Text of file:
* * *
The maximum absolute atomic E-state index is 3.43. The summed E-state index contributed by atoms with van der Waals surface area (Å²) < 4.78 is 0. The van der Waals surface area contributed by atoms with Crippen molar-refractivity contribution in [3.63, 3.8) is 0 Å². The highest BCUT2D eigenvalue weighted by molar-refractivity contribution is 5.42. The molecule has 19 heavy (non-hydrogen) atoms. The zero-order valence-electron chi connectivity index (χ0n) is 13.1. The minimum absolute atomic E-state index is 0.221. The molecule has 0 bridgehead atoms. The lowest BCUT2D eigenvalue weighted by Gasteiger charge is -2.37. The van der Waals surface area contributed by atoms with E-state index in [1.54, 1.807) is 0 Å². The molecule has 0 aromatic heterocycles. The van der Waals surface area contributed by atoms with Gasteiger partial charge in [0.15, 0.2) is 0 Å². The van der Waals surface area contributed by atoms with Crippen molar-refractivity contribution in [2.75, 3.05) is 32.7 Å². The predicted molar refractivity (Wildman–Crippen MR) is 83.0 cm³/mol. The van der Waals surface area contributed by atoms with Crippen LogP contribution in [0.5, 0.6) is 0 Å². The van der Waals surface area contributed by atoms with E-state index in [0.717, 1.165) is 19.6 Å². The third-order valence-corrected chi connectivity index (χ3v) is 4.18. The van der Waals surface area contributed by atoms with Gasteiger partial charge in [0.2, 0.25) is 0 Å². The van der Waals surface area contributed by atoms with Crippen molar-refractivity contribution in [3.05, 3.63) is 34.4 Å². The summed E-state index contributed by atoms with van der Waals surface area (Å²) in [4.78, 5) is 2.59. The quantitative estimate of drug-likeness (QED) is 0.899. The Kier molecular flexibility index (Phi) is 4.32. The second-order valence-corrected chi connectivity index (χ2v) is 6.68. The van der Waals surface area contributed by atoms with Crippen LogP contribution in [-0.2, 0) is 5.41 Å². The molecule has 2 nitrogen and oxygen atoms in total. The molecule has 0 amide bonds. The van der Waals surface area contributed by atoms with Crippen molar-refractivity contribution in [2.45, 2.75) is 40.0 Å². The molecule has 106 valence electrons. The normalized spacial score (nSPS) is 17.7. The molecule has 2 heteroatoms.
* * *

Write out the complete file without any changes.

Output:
The maximum absolute atomic E-state index is 3.43. The summed E-state index contributed by atoms with van der Waals surface area (Å²) < 4.78 is 0. The van der Waals surface area contributed by atoms with Crippen molar-refractivity contribution in [3.63, 3.8) is 0 Å². The highest BCUT2D eigenvalue weighted by molar-refractivity contribution is 5.42. The molecule has 19 heavy (non-hydrogen) atoms. The zero-order valence-electron chi connectivity index (χ0n) is 13.1. The minimum absolute atomic E-state index is 0.221. The molecule has 0 bridgehead atoms. The lowest BCUT2D eigenvalue weighted by Gasteiger charge is -2.37. The van der Waals surface area contributed by atoms with E-state index in [1.54, 1.807) is 0 Å². The molecule has 0 aromatic heterocycles. The van der Waals surface area contributed by atoms with Gasteiger partial charge in [0.15, 0.2) is 0 Å². The van der Waals surface area contributed by atoms with Crippen molar-refractivity contribution in [2.75, 3.05) is 32.7 Å². The predicted molar refractivity (Wildman–Crippen MR) is 83.0 cm³/mol. The van der Waals surface area contributed by atoms with Crippen LogP contribution in [0.5, 0.6) is 0 Å². The van der Waals surface area contributed by atoms with E-state index in [0.717, 1.165) is 19.6 Å². The third-order valence-corrected chi connectivity index (χ3v) is 4.18. The van der Waals surface area contributed by atoms with Gasteiger partial charge in [0.2, 0.25) is 0 Å². The van der Waals surface area contributed by atoms with Crippen molar-refractivity contribution in [3.05, 3.63) is 34.4 Å². The summed E-state index contributed by atoms with van der Waals surface area (Å²) in [4.78, 5) is 2.59. The quantitative estimate of drug-likeness (QED) is 0.899. The Kier molecular flexibility index (Phi) is 4.32. The second-order valence-corrected chi connectivity index (χ2v) is 6.68. The van der Waals surface area contributed by atoms with Crippen LogP contribution in [-0.2, 0) is 5.41 Å². The molecule has 2 nitrogen and oxygen atoms in total. The molecule has 0 amide bonds. The van der Waals surface area contributed by atoms with Crippen molar-refractivity contribution in [2.45, 2.75) is 40.0 Å². The molecule has 106 valence electrons. The normalized spacial score (nSPS) is 17.7. The molecule has 2 heteroatoms.